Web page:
The view of a United Nations committee criticizing the recent “comfort women” agreement between Seoul and Tokyo is “extremely regrettable and unacceptable,” Chief Cabinet Secretary Yoshihide Suga said Tuesday.
Suga was commenting on concluding observations issued Monday by the U.N. Committee on the Elimination of Discrimination Against Women, which covered various kinds of discrimination against women in Japan.
The U.N. committee said the comfort women agreement — in which the Japanese and South Korean leaders agreed Dec. 28 to solve diplomatic issues involving the women forced into prostitution “finally and irreversibly” — “did not fully adopt a victim-centered approach.”
It went on to say that some of the victims have died “without obtaining an official unequivocal recognition of responsibility” from Japan for “the serious human rights violations that they suffered.”
The U.N. committee’s views do not have any legally binding power.
Under the bilateral accord, Seoul is to set up a foundation to which Tokyo will provide ¥1 billion for a special fund for surviving victims. Prime Minister Shinzo Abe also expressed anew his “most sincere apologies and remorse to all the women.”
However, faced with rejection of the deal by many former comfort women, the South Korean government has yet to set up such an organization. The accord was formed without consulting the surviving victims.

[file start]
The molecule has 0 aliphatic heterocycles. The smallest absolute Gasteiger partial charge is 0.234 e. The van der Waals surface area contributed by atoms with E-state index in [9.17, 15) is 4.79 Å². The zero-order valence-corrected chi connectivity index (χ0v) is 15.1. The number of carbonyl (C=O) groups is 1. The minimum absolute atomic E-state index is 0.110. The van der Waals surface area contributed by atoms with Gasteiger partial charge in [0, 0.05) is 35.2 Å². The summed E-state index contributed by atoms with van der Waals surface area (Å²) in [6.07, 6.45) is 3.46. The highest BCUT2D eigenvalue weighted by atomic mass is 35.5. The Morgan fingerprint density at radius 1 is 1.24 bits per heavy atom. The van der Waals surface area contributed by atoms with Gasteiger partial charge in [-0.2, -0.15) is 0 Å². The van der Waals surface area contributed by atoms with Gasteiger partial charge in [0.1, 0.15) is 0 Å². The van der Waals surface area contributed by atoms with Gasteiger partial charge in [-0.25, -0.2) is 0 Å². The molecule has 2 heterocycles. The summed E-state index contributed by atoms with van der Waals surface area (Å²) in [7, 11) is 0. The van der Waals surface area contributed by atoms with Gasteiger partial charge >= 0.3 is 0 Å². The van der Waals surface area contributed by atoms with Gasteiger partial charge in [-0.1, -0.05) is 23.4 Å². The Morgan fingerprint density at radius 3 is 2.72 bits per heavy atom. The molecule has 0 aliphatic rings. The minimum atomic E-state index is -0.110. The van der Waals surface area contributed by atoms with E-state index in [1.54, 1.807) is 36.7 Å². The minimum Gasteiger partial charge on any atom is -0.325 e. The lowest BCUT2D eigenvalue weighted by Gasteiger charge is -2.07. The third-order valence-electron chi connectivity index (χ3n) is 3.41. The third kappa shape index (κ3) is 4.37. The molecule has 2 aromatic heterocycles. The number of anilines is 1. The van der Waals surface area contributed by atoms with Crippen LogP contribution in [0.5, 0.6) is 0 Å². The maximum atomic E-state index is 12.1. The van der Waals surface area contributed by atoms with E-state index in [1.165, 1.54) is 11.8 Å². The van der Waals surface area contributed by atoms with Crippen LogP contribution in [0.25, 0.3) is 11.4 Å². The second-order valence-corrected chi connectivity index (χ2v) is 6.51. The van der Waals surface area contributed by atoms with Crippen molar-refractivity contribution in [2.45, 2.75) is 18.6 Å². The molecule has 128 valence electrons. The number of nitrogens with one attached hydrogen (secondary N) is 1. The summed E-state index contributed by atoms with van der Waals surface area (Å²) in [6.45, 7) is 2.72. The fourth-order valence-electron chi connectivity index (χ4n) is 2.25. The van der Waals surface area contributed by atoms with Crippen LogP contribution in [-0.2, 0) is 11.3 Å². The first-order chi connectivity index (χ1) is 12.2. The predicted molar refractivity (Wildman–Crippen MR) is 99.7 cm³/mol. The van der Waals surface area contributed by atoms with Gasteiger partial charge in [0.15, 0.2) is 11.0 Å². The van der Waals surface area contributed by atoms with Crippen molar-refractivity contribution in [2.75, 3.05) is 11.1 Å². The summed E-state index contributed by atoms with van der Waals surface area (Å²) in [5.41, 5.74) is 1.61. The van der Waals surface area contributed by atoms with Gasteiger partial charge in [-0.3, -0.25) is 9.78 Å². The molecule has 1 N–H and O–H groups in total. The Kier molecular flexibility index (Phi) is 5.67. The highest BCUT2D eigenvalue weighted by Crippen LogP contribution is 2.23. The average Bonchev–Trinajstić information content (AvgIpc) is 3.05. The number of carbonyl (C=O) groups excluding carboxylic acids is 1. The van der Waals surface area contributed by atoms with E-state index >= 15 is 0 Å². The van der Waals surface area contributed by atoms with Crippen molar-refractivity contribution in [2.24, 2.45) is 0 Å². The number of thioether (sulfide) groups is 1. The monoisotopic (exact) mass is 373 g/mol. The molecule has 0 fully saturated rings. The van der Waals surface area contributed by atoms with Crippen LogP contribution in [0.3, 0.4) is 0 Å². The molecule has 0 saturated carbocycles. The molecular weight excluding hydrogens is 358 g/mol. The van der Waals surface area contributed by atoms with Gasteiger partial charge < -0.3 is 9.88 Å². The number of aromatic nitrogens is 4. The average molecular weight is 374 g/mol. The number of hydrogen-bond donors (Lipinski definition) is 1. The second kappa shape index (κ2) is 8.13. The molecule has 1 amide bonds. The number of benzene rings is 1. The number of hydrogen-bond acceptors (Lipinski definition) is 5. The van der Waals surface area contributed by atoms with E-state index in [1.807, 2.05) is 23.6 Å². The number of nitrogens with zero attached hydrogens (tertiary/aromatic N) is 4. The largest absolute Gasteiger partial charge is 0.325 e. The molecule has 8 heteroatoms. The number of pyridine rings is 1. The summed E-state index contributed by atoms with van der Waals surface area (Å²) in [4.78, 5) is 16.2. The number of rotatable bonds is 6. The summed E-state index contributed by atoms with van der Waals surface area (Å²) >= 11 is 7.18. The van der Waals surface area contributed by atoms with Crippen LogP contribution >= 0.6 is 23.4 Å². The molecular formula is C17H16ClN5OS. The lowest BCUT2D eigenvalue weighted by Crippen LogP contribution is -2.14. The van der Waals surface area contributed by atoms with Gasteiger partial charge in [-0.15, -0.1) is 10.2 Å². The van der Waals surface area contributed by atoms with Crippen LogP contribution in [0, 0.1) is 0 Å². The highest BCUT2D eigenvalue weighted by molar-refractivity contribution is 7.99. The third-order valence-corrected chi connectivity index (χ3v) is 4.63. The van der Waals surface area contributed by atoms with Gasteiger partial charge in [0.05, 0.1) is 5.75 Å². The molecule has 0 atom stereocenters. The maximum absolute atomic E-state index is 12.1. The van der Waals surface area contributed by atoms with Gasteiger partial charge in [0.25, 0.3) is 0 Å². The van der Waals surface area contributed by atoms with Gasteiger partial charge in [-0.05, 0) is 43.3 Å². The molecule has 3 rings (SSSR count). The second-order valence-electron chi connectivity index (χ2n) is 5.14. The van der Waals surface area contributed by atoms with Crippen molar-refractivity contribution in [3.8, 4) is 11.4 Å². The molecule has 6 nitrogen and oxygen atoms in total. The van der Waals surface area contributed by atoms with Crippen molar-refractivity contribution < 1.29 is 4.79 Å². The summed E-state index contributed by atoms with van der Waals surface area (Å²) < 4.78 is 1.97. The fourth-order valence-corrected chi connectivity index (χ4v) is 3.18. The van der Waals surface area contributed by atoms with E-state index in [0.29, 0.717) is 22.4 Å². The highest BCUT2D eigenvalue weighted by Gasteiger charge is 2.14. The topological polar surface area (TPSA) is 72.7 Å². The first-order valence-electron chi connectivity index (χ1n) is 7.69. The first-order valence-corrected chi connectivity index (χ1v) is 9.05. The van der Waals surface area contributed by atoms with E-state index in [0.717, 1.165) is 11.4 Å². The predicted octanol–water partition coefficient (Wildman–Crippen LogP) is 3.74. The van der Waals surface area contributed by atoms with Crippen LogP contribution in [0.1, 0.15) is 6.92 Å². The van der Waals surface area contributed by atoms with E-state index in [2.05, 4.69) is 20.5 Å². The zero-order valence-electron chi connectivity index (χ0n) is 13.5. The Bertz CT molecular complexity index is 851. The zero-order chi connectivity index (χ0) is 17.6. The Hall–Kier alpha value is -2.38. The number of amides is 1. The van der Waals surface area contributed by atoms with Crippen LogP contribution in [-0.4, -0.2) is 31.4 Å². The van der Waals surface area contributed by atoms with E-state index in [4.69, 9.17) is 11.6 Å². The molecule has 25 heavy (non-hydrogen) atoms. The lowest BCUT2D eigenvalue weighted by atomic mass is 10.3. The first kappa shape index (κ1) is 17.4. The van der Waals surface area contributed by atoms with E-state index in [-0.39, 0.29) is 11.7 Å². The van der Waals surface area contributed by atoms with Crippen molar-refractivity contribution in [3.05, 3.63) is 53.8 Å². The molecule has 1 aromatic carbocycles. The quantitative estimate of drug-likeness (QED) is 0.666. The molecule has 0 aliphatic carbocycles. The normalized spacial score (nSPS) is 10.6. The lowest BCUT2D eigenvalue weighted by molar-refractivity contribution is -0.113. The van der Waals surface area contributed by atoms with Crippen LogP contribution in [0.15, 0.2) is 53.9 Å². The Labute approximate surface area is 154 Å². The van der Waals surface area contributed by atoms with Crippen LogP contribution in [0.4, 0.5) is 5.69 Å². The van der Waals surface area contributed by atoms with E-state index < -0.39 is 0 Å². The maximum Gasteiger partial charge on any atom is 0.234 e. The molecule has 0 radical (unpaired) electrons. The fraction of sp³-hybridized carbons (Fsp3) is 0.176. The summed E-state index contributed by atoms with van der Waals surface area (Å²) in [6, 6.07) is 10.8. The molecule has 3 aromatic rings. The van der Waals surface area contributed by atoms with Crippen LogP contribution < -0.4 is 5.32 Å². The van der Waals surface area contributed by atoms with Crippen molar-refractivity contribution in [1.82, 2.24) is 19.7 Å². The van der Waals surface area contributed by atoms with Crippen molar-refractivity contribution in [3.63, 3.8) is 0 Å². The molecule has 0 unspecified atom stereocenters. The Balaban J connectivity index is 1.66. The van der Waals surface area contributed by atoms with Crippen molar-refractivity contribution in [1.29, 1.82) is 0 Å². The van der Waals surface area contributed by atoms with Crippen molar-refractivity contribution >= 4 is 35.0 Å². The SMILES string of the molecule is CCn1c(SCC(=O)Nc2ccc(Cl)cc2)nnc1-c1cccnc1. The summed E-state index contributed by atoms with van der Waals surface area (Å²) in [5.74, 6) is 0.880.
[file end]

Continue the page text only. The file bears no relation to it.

During his daily news conference, Suga pointed out that many parties, including U.N. Secretary-General Ban Ki-moon, the United States and Britain, welcomed the Dec. 28 agreement.
“The concluding observations are far from the perception of the international community. The criticism shown in the view has missed the whole point,” Suga maintained.
The panel’s observations did not “sufficiently reflect the opinions of our side,” and Tokyo has told the U.N. that it considers the view “extremely regrettable,” he added.
Meanwhile, the U.N. committee did not use the term “sex slaves” in its report, a phrase widely used by Western media outlets to refer to comfort women.
Tokyo has argued that the term “contradicts facts” and demanded the committee not use it in its statements.
In Japan, issues involving comfort women are politically sensitive in the extreme, as many right-leaning politicians and scholars have tried to play down the nation’s responsibility by pointing out that private-sector businesses, not the Japanese military or government authorities, were the main recruiters of women from the Korean Peninsula.
Many of those figures also maintain that the military brothels were no different from the state-regulated brothels that existed in many countries, including Japan.
However, the brothels in question were set up under instructions of the Japanese military, often near battlefields, and the military also transported the women to them.
Many scholars thus argue it is the Japanese authorities that should be held responsible for the misery of the comfort women.
The U.N. committee also expressed concerns over many other issues involving discrimination against women in Japan. Among them are:
The Dec. 16 Supreme Court ruling that upheld the constitutionality of Article 750 of the Civil Code requiring married couples to use the same surname. The committee said that in practice the rule often compels women to adopt their husband’s surnames.
Japan’s “discriminatory provisions,” which set different minimum ages of marriage for women and men at 16 and 18, respectively.
The Civil Code that still prohibits only women from remarrying within a specified period of time after divorce.
A lack of comprehensive anti-discrimination laws that cover intersectional discrimination against women belonging to various minority groups who are frequently subjected to harassment, stigmatization and violence.